For now, Philadelphia's property-tax assessors get special treatment. But they might not for long.

Unlike property-tax assessors in every other county in Pennsylvania, Philly assessors aren't required to be state-certified to determine the values of people's homes.

State Sen. Larry Farnese, D-Phila., introduced a bill yesterday requiring city assessors to obtain a state certificate. It would make assessing a property without a state certificate a third-degree misdemeanor, punishable by a $2,500 fine and/or up to a year in jail.

"The property-tax system in Philadelphia has not been helped by the lack of properly trained assessors," said Farnese.

This summer, the city's Office of Property Assessment began determining the full market values of local homes, many of which are now assessed inaccurately. Farnese's bill, if it passes, would not necessarily affect that process, because assessors would have four years to become certified.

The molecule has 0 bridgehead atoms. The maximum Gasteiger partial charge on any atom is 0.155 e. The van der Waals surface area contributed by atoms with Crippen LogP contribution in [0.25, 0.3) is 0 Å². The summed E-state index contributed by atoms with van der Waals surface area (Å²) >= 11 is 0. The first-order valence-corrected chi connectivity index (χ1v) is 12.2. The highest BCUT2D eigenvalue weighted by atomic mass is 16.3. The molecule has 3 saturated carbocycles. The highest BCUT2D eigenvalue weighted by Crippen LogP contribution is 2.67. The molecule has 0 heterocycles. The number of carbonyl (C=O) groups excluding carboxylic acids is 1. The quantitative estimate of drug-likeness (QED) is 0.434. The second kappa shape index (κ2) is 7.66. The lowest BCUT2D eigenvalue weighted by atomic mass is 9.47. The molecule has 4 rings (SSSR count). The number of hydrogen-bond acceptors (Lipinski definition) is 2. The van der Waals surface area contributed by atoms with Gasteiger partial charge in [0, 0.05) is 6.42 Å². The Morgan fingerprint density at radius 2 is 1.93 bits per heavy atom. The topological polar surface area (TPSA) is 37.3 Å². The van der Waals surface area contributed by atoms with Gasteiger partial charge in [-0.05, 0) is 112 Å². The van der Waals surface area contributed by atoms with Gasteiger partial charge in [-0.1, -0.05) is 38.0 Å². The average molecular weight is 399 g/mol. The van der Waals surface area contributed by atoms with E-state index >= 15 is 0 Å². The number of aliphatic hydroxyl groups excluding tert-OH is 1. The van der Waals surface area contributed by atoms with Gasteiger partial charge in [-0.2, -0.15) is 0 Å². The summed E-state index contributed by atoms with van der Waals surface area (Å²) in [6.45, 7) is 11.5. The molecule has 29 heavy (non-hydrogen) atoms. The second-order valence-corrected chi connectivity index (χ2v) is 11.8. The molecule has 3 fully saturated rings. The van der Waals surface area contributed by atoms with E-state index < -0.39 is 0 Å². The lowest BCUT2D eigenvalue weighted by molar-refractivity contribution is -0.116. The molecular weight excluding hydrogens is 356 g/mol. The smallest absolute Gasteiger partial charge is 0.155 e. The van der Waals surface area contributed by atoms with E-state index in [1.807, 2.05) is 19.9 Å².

State Rep. Curtis Thomas, D- Phila., introduced a bill earlier this year in the House that would require that Philadelphia assessors become certified. But the bill has been stalled since June.

An assessor must take 90 hours of classes on real-estate valuation, pass a comprehensive test, and take continuing-education courses in order to become a "certified Pennsylvania evaluator."

Farnese said that he was prompted to introduce the legislation after an It's Our Money report found that many employees in the city's Office of Property Assessment (OPA) were not certified. Richie McKeithen, chief assessment officer for OPA, said that the OPA requires that all new city assessors, as well as current assessors who change positions, become certified within two years.

He also said that the city is paying for the costs of the certificate courses and exam.

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